Nonetheless, local civil-society representatives note that the requirement to renew the extension of stay every three months can cause logistical hurdles for migrants, especially those living in remote areas, who must gather extensive paperwork, miss work, and travel long distances to renew their status. Moreover, the migrant support project coordinator for the Roman Catholic Bishop in Guyana (RCBG) said migrants in some cases have been asked to pay a fee of around 5,000 Guyanese dollars each (equivalent to approximately USD 24) to renew their extensions of stay. There are also few procedures allowing Venezuelans to transition from temporary status to long-term residency.
CARICOM Nationals and Free Movement
Though much attention has centered on recent Venezuelan in-migration, most arrivals to Guyana come from the Caribbean, mainly from Cuba, Trinidad and Tobago, Suriname, Barbados, and Haiti (country-specific data are scarce, however). In fact, nationals of most CARICOM Member States (except for Haiti) are entitled to free movement, with an automatic six-month stay on arrival.
Further, these CARICOM nationals can be granted an indefinite stay in a CARICOM Single Market and Economy (CSME) state, once they are identified as being within a defined skills category, such as university graduates, members of the media, athletes, musicians, registered nurses, trained teachers, and the self-employed. Though this free movement was established in 2001, it was not until recently that migrants from these countries began coming to Guyana in significant numbers, in part a result of improving economic prospects. Caribbean arrivals recorded at Guyanese ports of entry more than doubled between 2013 and 2018, rising from 51,942 to 137,433.
Haitians and Cubans in Guyana
For Haitians and Cubans, the situation is slightly different due to the socioeconomic crises in their home countries. Although Haiti is a CARICOM Member State, Haitian nationals do not enjoy free movement within the CSME policy. In 2018, the Guyanese government removed visa restrictions for Haitians. This policy shift resulted in a significant increase in Haitian arrivals, from 770 in 2015 to 8,476 as of July 2019. In June 2021, the government reinstituted visa requirements for Haitians due to growing concerns of unchecked migration.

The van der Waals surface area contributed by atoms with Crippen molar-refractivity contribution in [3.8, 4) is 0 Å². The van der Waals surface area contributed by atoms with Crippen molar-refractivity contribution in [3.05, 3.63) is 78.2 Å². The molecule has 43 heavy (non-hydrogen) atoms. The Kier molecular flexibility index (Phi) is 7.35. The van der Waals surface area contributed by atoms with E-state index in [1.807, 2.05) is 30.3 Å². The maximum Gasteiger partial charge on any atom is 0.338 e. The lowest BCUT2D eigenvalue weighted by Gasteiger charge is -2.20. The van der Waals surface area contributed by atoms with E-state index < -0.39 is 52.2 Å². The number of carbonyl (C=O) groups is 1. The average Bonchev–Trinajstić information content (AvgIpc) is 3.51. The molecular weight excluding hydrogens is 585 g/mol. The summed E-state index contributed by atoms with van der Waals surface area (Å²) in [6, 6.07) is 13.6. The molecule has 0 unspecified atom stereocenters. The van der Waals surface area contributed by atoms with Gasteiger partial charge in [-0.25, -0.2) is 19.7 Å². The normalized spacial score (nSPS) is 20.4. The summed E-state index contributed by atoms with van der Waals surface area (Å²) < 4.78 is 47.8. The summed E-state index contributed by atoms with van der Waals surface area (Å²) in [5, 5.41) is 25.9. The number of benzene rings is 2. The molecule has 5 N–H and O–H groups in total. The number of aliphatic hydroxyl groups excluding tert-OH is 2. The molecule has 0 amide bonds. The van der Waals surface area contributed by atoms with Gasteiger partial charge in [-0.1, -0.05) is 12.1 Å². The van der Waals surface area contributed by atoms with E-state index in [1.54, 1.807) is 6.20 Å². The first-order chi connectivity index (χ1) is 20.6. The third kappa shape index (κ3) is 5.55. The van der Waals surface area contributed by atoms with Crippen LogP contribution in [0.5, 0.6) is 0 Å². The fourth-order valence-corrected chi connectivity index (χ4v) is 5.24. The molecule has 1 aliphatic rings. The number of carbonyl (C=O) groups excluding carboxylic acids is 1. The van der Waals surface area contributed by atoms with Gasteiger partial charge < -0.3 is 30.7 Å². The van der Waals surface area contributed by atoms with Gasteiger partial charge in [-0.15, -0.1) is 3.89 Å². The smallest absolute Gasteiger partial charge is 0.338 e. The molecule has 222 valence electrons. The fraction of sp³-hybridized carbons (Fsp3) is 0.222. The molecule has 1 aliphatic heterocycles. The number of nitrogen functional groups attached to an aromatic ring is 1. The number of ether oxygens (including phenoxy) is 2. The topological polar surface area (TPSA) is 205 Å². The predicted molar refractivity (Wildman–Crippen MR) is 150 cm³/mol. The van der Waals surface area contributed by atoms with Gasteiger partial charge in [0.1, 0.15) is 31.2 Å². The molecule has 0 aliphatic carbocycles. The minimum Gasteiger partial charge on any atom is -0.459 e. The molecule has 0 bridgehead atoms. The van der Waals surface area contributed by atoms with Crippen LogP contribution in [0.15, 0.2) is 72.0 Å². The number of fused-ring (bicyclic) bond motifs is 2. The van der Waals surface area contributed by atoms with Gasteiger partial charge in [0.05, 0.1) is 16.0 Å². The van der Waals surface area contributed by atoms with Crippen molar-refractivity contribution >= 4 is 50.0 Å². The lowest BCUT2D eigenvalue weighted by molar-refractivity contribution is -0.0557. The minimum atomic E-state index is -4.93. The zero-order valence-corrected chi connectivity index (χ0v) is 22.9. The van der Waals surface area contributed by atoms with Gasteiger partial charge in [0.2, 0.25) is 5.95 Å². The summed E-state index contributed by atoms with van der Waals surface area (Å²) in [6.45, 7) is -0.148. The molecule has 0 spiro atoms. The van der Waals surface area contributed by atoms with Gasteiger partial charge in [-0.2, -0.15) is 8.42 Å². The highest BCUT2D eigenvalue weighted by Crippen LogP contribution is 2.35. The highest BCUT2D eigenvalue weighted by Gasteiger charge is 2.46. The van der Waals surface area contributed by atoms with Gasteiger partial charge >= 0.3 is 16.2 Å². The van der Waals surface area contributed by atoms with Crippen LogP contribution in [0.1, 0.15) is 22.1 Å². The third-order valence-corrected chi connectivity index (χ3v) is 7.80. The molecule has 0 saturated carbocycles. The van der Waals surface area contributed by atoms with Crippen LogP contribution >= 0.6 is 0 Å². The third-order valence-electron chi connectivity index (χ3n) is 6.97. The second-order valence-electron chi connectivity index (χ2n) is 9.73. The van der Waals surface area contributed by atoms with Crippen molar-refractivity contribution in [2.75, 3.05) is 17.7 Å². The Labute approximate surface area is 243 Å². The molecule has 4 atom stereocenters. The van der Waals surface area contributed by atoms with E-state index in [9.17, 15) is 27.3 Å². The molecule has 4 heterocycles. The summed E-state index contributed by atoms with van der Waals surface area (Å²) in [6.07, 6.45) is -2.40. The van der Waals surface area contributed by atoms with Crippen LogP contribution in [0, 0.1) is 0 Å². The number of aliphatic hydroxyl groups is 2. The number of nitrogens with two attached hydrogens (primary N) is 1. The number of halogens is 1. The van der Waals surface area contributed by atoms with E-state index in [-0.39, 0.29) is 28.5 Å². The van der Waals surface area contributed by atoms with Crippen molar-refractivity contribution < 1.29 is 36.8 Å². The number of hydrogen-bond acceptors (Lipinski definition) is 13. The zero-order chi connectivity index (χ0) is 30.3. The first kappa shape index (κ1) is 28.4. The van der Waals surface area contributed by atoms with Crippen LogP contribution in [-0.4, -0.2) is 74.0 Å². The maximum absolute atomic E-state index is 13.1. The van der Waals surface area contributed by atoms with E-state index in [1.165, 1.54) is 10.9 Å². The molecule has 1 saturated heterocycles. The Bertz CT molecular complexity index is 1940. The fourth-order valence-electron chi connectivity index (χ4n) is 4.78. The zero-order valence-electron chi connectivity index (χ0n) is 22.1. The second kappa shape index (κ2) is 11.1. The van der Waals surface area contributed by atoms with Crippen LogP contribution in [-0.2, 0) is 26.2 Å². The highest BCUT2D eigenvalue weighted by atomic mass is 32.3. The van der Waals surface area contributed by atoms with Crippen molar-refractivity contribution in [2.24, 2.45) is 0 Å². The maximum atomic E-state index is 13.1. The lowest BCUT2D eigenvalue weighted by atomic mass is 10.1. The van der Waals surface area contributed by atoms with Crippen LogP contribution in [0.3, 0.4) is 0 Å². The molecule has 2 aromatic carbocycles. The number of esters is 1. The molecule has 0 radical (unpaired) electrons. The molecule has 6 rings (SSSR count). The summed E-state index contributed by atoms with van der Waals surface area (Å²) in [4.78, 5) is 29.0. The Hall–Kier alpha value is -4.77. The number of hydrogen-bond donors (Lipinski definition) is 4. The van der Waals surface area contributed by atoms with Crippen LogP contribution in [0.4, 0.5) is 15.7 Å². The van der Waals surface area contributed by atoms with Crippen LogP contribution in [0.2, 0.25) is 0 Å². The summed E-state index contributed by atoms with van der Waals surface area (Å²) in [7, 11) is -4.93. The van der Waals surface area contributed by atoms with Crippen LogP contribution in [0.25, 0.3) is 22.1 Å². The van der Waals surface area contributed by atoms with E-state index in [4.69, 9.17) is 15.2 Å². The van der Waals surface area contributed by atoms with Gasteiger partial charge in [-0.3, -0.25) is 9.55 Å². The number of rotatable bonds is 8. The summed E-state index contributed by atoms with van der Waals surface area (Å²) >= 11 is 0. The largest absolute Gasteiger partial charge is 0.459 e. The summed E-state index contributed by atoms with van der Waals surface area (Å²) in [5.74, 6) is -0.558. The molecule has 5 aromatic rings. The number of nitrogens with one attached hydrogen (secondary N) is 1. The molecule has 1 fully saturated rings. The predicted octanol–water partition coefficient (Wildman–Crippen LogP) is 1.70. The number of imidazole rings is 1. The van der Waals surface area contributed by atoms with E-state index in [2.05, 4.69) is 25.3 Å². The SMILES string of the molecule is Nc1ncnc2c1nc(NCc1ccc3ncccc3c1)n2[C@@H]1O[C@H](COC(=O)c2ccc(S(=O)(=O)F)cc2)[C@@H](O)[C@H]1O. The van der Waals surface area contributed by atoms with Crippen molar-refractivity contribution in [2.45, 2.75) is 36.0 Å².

While Cuba is not a CARICOM Member State, a growing number of Cubans have traveled to Guyana since 2012, particularly with the removal of visa restrictions, increased flights to Guyana with connections to Latin America, and the U.S. Embassy in Guyana being designated the visa processing center for Cuban nationals after the U.S. government sharply scaled back its operations in Havana in 2017. Guyana in 2022 reinstated visa restrictions for Cuban nationals in response to ongoing entry requirements enforced by Cuba towards Guyanese nationals.
For many Cubans and Haitians arriving in Guyana, the country is a transit point to other destinations, including French Guiana and Brazil for Haitians, and Central and North America for Cubans.
As a result of the dynamic migration patterns of Cubans, Haitians, Venezuelans, and others to Guyana, the country’s net migration rate is stabilising to levels unseen since the pre-independence period. While the net migration rate (number of immigrants minus number of emigrants) was -102,648 in 1987, it had fallen to -30,001 as of 2017. As Guyanese elect to stay in the country amid favorable economic projections and as members of the diaspora return, it is not unthinkable that a few years from now, Guyana could have a positive net migration rate for the first time in recent history, especially if immigrant flows from Venezuela and the Caribbean continue at the current pace. (Migration Policy Institute)